Little Wonder to be found in Zach Helm’s Emporium

Mr. Magorium’s Wonder Emporium

on November 15, 2007 by Mark Keizer
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In a recent USA Today, Dustin Hoffman admitted to lobbying for the role of Willy Wonka in Tim Burton’s near-miss 2005 remake of the beloved 1971 original. "I was told it was Johnny [Depp] and Tim's and that's that,” Hoffman said.


But the two-time Oscar winner clearly wasn’t ready to give up the dream of playing an eccentric enabler of childlike wonderment. So he went with Plan B, portraying the 243-year-old proprietor of a magical toy store in Mr. Magorium’s Wonder Emporium, the directing debut of screenwriter Zach Helm. The film strives to convey childhood’s open horizons, the sense of unabashed awe that results from reading the best fairytales. But this wooden fable about the importance of believing in yourself is merely a collection of cutesy details that never coalesces into a strong narrative.


The magical, almost alien store, whose gingerbread-house exterior looks purposely out of place in its urban locale, is stuffed with imaginative items like the world’s largest dodgeball (“impossible to dodge”), an emotionally needy sock monkey and books that splash water on readers. But production designer Thérèse DePrez enslaves the goodies within dark red walls festooned with dark wood sculptures that throw off an inappropriately baroque feeling. This is not the high-ceilinged sunnyness of Manhattan’s FAO Schwarz.


Presiding over the store is Mr. Magorium (Hoffman), who’s so old he beat Abraham Lincoln in hopscotch and has an IOU from Thomas Edison. Adorned in gray pinstripes and topped with David Lynchian hair, Magorium remains a mystery throughout. All we know is he’s old, he talks funny and, as we soon learn, he’s about to “depart this plane” and leave the store to esteem-challenged 23-year-old manager Molly Mahoney (Natalie Portman).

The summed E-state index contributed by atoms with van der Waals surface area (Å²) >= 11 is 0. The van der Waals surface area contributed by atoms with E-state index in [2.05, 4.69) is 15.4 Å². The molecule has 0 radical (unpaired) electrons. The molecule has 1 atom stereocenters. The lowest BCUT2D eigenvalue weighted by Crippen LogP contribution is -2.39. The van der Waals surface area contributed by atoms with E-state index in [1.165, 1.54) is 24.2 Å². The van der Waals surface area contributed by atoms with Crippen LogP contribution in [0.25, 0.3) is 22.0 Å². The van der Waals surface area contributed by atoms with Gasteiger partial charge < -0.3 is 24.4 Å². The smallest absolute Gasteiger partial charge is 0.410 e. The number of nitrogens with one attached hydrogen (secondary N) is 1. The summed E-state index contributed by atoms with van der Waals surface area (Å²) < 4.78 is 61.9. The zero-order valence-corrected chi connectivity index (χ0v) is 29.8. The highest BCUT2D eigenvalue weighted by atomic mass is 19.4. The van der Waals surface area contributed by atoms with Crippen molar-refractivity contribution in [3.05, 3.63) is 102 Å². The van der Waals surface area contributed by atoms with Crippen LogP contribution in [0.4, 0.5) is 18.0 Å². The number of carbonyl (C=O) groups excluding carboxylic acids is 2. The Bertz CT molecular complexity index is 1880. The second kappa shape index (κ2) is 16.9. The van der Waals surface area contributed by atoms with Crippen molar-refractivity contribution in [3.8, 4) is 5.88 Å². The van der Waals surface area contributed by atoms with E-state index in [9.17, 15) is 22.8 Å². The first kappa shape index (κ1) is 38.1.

Indeed, the journey Helm is asking us to take is really Molly’s. But the character, like most everything else here, is underdeveloped. A former piano prodigy whose life is stuck in neutral, Molly manages the emporium in lieu of finding her proper place in the world. She’s content being with Mr. Magorium, and his entreaties to take over the store feed her lack of confidence. Magorium hints at his coming demise by announcing the arrival of an accountant (or “mutant” as he calls him) charged with assessing the store’s value.


The bean counter is Henry (Jason Bateman, pleasant in a role that could’ve used more zing) who knows nothing of joy, only paperwork and the adult desires of the county zoning commission. Henry’s transformation from major sourpuss to minor sourpuss is predictable and helped along by another sketchily written character, Eric (Zach Mills), a shy 9-year-old with a prodigious hat collection who hangs out in the store.


It’s hard to imagine that Helm, who broached similar themes of reaching one’s potential in his script for the under-appreciated Stranger Than Fiction, would consider Mr. Magorium’s Wonder Emporium as having fulfilled its potential. The movie lacks tension, and whatever conflict is engendered by Molly’s whirlwind attempt to get Magorium to reconsider his departure (including getting him to dance on a large sheet of bubble wrap, evoking Tom Hanks and Robert Loggia’s piano duet in Big) is too weak to drive the film.


Like Willy Wonka’s office, where every object is cut in half, Helm’s creation is only half realized. He’s cognizant of the emotions he’s trying to provoke, but he lacks the experience to know how to convey them, so we’re left with storybook archetypes, not fleshed-out individuals on life-changing journeys. This leaves the cast pretty much stranded. The great Hoffman seems to be operating with some semblance of a plan, but it’s still just ticks and mannerisms that don’t endear us to Mr. Magorium or make us care that he might die.


Meanwhile, the cleverest bits have nothing to do with the story. The end credits are broken up with headings like “People Who Made Sure We Paid People” for the finance department and “People Who Created Things That Weren’t There” for the effects department. Even the possessory credit reads, “supposedly a film by Zach Helm.” Then again, given the rickety movie he’s peddling, maybe he was right to leave the question of stewardship in doubt.


Distributor: Fox Walden
Cast: Dustin Hoffman, Natalie Portman and Jason Bateman
Director/Screenwriter: Zach Helm
Producers: Richard N. Gladstein and James Garavente
Genre: Family comedy
Rating: G
Running time: 94 min.
Release date: November 16, 2007

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